In the world of car audio, some of the best products have come as a result of manufacturers listening to their dealers and end users in order to develop new gear with the improvements in features and ergonomics people are looking for. One company that has obviously spent some time listening to customer feedback is Clarion. As a result, the entire Clarion headunit line for 2010 has been improved in terms of features, functionality, and cosmetic appearance.In this review, we’re going to take a look at the new Clarion NX500 Multimedia Navigation receiver.
Rear seat entertainment options are covered with the front and rear A/V inputs and a dedicated rear A/V output. An input for a rear-view camera is also provided, as well as reverse gear engagement wire.
The built-in GPS navigation uses 2009 map data from TeleAtlas which is stored on NAND flash memory for quick response and access to navigation maps. The unit comes pre-loaded with complete maps for the United States and Canada, and features more than 12 million POIs and full text to speech capability for spoken street names and directions.
The NX500 is also equipped with an input jack for interfacing with existing OEM steering wheel controls, and all of the connections on the rear of the chassis are made via pigtail plug-in connectors to assist in reducing unnecessary wiring clutter and improves mounting depth clearances in shallow installations.
On the audio end of things, the NX500 uses a 24-Bit D/A convertor, and a built-in four channel amplifier that provides 18 watts per channel and 3 pairs of RCA outputs rated at 2 Volts each provide signal to your external amplifiers. A wireless remote control is also included for those too lazy to reach the dashboard.
CONTROLS AND ERGONOMICS
The front panel of the NX500 is very intuitive and easy to use, even if you are one of the people who never open the owner’s manual. It’s quite apparent that a lot of thought went into the design and layout of the touch screen icons, controls and menus, because everything is easy to find, and quite simple to access. The icon-based GUI is easy to read and operate. Setup is fairly painless and quickly accomplished, which is more than can be said for some of Clarion’s competition. The 6.5” TFT touch screen can be setup in either 4:3 or 16:9 aspect ratios, and is surface treated to resist dust and grime from constant use. One of my favorite features that Clarion got totally right, in my opinion, was the choice of a rotary volume control, which is one of only four “hard-key” controls, the others being the eject button, and buttons to switch from A/V to Navi, and a source select button. Another feature I particularly liked was the simple front-loading disc slot that does not require the front panel to have to motorize out of the way to insert or eject a disc.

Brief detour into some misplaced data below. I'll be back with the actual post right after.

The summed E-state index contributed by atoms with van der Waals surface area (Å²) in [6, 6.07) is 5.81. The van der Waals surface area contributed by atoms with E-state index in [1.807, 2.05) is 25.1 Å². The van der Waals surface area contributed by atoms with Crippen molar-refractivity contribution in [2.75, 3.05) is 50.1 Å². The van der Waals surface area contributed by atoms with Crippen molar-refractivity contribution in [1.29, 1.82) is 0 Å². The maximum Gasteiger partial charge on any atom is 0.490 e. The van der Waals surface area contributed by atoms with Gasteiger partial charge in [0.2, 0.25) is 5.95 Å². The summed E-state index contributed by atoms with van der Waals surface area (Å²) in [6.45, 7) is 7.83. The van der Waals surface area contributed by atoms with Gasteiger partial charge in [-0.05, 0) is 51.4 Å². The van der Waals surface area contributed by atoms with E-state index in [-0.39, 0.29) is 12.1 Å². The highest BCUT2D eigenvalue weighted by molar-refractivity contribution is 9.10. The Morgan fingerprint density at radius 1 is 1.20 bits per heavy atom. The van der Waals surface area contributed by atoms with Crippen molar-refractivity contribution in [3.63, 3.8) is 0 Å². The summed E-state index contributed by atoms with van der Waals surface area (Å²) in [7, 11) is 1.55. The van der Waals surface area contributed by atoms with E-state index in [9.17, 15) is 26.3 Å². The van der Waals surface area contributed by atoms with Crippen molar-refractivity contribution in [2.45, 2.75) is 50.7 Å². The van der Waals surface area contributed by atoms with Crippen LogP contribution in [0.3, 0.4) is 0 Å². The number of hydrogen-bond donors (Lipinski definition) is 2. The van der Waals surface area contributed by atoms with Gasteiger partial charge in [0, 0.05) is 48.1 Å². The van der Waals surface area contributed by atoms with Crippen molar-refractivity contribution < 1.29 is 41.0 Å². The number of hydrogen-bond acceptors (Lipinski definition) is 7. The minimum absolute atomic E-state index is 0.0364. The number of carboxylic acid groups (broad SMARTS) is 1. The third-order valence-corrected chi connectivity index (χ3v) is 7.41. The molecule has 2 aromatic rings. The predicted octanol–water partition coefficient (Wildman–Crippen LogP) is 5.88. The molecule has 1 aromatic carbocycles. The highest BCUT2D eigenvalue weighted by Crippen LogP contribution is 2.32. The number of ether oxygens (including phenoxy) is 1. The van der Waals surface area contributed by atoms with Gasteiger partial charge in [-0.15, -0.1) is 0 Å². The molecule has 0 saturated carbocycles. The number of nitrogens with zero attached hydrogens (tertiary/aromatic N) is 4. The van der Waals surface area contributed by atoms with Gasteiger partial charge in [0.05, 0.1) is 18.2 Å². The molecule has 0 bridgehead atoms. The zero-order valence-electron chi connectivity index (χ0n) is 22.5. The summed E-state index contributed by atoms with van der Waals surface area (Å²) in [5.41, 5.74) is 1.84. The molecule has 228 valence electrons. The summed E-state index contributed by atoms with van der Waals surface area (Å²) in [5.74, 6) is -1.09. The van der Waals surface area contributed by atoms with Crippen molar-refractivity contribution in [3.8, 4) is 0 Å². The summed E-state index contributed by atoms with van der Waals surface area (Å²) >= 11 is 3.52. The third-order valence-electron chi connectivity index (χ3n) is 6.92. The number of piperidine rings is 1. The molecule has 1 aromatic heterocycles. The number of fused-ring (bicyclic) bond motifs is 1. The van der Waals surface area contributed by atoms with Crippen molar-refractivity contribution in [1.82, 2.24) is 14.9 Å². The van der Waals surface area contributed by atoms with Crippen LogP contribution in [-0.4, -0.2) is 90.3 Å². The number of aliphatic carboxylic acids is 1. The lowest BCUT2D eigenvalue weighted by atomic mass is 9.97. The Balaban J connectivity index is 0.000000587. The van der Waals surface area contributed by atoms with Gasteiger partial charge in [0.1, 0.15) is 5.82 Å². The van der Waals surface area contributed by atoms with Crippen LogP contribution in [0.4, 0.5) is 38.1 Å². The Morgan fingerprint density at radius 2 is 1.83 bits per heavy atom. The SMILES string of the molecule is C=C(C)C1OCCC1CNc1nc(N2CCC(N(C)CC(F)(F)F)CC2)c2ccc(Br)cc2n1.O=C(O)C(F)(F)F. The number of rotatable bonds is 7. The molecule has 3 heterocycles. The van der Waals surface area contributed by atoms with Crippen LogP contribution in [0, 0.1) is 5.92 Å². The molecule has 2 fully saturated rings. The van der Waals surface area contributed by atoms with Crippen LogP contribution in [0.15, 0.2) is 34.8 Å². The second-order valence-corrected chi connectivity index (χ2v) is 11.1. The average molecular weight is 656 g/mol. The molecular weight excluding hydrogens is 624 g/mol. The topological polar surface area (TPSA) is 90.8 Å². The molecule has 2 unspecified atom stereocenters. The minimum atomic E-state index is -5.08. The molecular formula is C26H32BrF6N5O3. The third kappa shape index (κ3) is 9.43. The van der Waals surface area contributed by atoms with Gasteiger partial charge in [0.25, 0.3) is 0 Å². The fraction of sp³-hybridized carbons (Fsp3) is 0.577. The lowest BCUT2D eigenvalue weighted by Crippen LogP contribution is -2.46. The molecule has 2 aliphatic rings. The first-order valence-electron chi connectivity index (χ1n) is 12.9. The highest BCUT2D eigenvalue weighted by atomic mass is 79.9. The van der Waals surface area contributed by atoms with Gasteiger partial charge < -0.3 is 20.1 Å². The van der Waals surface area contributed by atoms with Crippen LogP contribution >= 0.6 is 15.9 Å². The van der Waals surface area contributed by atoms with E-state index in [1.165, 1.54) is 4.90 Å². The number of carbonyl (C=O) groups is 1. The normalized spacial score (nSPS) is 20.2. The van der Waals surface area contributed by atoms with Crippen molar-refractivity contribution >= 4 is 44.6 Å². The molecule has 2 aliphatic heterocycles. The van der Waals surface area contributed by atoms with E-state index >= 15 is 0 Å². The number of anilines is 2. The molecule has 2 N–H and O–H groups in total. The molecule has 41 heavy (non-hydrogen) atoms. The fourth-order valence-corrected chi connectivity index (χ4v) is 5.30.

To make changes and adjustments to the audio settings requires one touch of the screen, which brings up a single page menu where all audio settings (Balance, Fader, Tone, EQ presets) are done from a common menu, so it’s easy to see at a glance just where everything is set. Also on this same page there is a separate volume control for the subwoofer level, so frequent level adjustments are quite simple. The NX500 has eleven preset EQ curves, and one that is user adjustable. Adjustments of the tone settings are made by what is basically a DSP powered 2 band parametric equalizer, which allows you to select one of four center frequencies for the bass control, (60, 80, 100 or 200Hz) and another four frequencies (10k, 12.5k, 15k, or 17.5kHz) for the treble control. Also included in the DSP processing is the ability to chose the Q-factor of the bass tone control and one of three subwoofer crossover frequencies. (80, 100 or 120Hz).
The navigation section also proved quite easy to use, and the mapping is clear and easy to read on-screen. A defeatable automatic Day/Night function will automatically change the navigation map display to the appropriate bright or dark background to coincide with sunrise and sunset. In addition to graphic directions, the NX500 provides voice guidance and turn-by-turn directions using the built in text-to-speech processing. You can select spoken directions in English, French or Spanish. If you prefer, the volume of the navigational voice can be set to increase and decrease with changes in speed. If you’re the type that doesn’t take direction well, the voice guidance can also simply be turned off.
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